It really is no secret that 97% of divorces handled in the traditional adversarial system ultimately end up settling. For these people there is no “day in court,” no magic moment of validation or even vindication. If truth be told in today’s judicial court arena, the parties become battle-worn people who are just glad to see the door of the courthouse and the end of their ordeal. It is no exaggeration to report that many divorcing couples leave their litigation experience worn down and cleaned out. Yet it seems that when some couples begin their divorce process, they are convinced that they need to be represented by a “lean and mean” litigator (an aggressive advocate) who will show no mercy to the other side.

This typical mindset is founded on a mistaken belief that a successful divorce requires battle between the parties. Unfortunately, this thinking actually deprives these parties of the advantages that collaborative divorce offers:

  • The opportunity to create solutions based on shared interests;
  • The chance to avoid costly discovery of information;
  • The benefit of multidisciplinary perspectives of skilled professionals; and
  • The foundation for future positive post-divorce relationships.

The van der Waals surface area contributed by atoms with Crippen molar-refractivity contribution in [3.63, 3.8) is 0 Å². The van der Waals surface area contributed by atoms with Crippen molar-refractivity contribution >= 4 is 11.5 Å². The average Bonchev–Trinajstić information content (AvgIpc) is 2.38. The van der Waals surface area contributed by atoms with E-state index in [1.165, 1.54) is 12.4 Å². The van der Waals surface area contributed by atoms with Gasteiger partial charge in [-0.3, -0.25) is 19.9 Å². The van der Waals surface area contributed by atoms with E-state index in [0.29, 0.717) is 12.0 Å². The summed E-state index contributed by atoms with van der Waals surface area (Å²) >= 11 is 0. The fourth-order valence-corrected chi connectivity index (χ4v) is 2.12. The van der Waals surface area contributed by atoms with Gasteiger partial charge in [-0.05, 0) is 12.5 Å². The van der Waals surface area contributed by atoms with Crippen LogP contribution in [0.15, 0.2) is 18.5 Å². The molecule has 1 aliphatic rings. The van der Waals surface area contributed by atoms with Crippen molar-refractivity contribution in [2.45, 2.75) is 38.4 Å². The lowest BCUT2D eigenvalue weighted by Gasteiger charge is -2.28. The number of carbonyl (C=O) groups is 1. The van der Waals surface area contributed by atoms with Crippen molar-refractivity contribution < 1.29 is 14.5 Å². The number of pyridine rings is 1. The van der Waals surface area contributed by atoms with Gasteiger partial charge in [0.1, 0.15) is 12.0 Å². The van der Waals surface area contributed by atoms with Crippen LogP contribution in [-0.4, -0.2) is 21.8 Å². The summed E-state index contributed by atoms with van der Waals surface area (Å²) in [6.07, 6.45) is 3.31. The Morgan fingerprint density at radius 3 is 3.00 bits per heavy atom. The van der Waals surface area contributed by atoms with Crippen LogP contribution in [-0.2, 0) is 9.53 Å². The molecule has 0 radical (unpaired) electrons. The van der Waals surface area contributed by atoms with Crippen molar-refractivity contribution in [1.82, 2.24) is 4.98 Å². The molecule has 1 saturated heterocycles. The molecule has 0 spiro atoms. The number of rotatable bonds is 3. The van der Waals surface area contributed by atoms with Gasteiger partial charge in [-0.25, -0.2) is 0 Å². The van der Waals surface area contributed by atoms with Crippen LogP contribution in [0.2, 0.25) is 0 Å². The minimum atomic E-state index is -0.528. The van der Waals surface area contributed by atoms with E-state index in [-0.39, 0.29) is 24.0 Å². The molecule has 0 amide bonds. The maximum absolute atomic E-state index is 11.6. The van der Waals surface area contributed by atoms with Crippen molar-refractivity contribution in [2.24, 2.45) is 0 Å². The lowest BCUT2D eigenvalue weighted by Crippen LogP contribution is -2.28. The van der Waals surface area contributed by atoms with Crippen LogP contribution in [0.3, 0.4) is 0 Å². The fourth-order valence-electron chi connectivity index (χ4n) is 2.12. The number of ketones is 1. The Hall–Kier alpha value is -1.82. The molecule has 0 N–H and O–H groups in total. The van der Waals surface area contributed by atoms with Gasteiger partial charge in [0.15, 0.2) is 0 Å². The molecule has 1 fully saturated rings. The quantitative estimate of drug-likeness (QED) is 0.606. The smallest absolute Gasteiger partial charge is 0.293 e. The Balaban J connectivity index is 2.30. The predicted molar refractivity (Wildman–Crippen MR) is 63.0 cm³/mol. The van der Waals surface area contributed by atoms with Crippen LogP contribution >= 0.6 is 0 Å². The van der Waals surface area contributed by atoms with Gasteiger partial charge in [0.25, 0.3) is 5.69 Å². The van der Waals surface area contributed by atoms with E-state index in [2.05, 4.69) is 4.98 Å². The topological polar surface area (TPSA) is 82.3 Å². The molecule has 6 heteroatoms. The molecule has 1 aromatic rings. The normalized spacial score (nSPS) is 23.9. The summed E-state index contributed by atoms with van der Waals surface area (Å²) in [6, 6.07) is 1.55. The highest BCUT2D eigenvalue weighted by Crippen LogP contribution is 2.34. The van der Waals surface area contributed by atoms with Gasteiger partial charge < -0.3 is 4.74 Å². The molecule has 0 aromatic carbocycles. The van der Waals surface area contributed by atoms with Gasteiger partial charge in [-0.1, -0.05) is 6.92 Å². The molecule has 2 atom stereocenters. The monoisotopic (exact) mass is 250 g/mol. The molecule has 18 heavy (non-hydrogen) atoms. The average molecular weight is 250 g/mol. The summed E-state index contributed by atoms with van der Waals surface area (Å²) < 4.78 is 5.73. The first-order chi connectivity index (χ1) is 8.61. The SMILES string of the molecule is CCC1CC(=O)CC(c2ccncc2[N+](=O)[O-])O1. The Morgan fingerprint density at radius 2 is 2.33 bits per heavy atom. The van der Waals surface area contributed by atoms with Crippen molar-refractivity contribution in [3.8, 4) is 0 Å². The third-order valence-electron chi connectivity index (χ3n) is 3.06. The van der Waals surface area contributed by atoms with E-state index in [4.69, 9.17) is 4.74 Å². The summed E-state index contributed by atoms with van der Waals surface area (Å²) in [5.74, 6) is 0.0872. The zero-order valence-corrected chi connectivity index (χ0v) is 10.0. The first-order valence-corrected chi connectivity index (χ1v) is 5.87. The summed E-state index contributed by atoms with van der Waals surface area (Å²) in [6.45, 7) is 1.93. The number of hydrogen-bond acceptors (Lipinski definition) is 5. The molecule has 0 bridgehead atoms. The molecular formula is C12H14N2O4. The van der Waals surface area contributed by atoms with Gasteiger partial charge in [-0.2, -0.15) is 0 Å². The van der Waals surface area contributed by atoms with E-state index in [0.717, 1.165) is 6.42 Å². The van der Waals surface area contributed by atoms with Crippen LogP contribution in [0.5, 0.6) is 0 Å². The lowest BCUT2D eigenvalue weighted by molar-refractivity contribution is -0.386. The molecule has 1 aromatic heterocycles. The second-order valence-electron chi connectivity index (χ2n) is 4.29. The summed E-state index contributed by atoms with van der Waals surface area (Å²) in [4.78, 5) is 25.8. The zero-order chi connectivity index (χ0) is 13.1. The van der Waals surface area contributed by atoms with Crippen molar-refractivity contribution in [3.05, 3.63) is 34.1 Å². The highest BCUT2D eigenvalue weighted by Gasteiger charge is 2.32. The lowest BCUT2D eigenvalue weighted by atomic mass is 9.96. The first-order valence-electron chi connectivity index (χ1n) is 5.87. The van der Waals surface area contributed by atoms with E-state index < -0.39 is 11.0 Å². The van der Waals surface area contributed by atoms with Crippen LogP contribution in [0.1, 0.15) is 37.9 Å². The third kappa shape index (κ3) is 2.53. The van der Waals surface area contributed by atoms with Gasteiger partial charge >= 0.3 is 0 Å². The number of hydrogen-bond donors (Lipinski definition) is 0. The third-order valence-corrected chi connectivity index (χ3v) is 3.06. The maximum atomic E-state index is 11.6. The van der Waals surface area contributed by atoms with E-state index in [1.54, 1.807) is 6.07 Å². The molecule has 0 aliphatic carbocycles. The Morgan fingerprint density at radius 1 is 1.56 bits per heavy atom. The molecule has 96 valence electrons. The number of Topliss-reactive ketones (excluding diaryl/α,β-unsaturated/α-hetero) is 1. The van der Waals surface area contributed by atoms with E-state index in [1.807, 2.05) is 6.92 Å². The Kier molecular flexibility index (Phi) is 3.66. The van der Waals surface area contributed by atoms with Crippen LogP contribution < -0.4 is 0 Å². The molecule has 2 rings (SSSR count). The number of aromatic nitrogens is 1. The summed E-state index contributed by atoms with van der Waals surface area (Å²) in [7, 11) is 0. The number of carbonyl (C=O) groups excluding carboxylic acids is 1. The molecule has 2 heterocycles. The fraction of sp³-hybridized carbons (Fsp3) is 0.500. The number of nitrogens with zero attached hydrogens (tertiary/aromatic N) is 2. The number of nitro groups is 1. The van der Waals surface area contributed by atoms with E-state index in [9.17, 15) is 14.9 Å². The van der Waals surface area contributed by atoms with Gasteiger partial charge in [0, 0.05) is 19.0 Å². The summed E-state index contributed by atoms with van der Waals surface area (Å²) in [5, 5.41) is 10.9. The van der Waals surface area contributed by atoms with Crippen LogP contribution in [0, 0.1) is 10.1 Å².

In a nutshell, rather than using the divorce process to act as a force of “destruction” which is what happens when traditional litigation is used, Collaborative Divorce gives the parties the tools to create a force of “construction,” notwithstanding their failed marriage. I will say it again; Collaborative Divorce is an opportunity that should be embraced and a process that should be used as the preferred method for uncoupling.

While Collaborative Divorce is not right for everyone, I wish more couples would seriously consider it so they can move forward in their lives. My goal as a Divorce Sherpa is to educate and guide clients through the divorce process helping them find the right path for themselves.

If you would like to learn more, my office is available for “divorce process consultations.”